Walking and talking are powerful.

Sharing and listening are powerful.

Up with students and teachers, readers and writers, doing their everyday powerful work across this world.

“Everybody can be great…because anybody can serve. You don’t have to have a college degree to serve. You don’t have to make your subject and verb agree to serve. You only need a heart full of grace. A soul generated by love.”
― Martin Luther King Jr.

Not there yet

Parts of my recent ship trip brought back snippets of memories–probably not even from that first trip when I was two and our family moved to Ethiopia for the first time, probably from the ship that floated us back across the Atlantic when I was seven and coming to visit America for the first time.

I remember that Mom and Dad had talked up ice cream cones to the point that we were beside ourselves with excitement when ICE CREAM CONES appeared on the ship’s menu.  Alas for us, what appeared at our plates was a scoop of ice cream with a wafer stuck into it.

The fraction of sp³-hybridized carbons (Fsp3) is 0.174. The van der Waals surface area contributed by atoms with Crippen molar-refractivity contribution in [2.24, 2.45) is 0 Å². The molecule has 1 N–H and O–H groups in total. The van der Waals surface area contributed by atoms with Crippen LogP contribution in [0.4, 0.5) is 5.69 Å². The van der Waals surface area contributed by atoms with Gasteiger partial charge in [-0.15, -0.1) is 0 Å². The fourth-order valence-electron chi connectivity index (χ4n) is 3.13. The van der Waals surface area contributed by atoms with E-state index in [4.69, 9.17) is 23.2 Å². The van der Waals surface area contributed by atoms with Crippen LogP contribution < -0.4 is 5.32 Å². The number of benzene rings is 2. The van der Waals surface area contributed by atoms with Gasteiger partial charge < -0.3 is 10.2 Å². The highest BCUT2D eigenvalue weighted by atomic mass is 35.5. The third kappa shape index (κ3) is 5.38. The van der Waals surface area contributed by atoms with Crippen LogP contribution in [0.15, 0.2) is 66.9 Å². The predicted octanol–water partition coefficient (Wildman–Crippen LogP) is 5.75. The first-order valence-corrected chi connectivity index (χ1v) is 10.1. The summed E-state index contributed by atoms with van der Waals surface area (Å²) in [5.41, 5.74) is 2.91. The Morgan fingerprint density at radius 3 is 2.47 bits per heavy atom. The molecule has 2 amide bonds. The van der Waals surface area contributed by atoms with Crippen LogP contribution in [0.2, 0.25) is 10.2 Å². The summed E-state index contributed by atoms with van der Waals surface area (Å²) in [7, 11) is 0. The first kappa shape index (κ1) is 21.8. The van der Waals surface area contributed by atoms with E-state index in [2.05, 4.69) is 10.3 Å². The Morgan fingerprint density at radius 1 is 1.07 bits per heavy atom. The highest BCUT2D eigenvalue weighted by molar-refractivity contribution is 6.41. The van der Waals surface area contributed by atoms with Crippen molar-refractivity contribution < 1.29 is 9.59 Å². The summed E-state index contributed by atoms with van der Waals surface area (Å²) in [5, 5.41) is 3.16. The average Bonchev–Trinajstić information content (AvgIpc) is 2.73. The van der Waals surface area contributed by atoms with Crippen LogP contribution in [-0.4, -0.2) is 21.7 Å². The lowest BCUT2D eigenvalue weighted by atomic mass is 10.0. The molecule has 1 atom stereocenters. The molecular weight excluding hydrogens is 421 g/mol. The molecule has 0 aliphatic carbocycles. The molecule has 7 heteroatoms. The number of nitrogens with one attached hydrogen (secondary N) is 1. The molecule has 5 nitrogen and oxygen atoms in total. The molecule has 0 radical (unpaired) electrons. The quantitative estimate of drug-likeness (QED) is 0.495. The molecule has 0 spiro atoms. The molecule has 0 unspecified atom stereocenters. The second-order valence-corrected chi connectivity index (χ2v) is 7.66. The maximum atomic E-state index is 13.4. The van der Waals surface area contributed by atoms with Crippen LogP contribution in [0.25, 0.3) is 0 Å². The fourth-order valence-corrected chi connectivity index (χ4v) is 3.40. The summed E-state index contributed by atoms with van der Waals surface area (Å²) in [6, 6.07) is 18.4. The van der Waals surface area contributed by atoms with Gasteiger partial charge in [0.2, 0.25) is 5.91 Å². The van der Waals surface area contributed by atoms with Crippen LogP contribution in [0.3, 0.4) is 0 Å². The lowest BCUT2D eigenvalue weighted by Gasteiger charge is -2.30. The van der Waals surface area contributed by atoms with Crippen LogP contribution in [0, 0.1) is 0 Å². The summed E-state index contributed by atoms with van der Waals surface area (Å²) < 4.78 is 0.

I remember a theater where we got to watch cartoons.

I’m pretty sure that the ship is also the place where I got my hair cut.  Since I was the one of the four girls in the Kurtz family who squirmed and complained every time I had to get my hair put into a pony tail, I obviously wore my parents down until they decided to just chop that hair off.  (Here I am once we reached the U.S. visiting a family who had a boy about my age.)

It’s odd to think of a time when airplanes didn’t make that trip across the Atlantic–regular jet service apparently didn’t start until the late 1950s.  The part of the trip between Europe and Ethiopia, though, was always one we did by air, stopping in Athens or Rome, pausing next in Egypt, where my dad–of course–climbed onto a camel or sometimes sitting in hot Sudan while the plane refueled.

This spring while we were waiting to board one of our flights, a man rushed up–and asked a fellow traveler what was happening.  “Pre-boarding,” the man answered.

The two of them surveyed the preboarding line and the first man pointed to a dad with a stroller.  “Been there,” he said.  He waved toward a wheelchair–“Not there yet.”

My dad flew and flew his whole life, including piloting a small plane for years of his work in Ethiopia.  Air travel, for all its pain, tends to make my heart go pittery pattery.  I can’t help myself.

After the ship rocked us to Europe, it wasn’t easy to find a reasonable ticket for a one way flight from Europe back to Portland.  So here’s how we got home.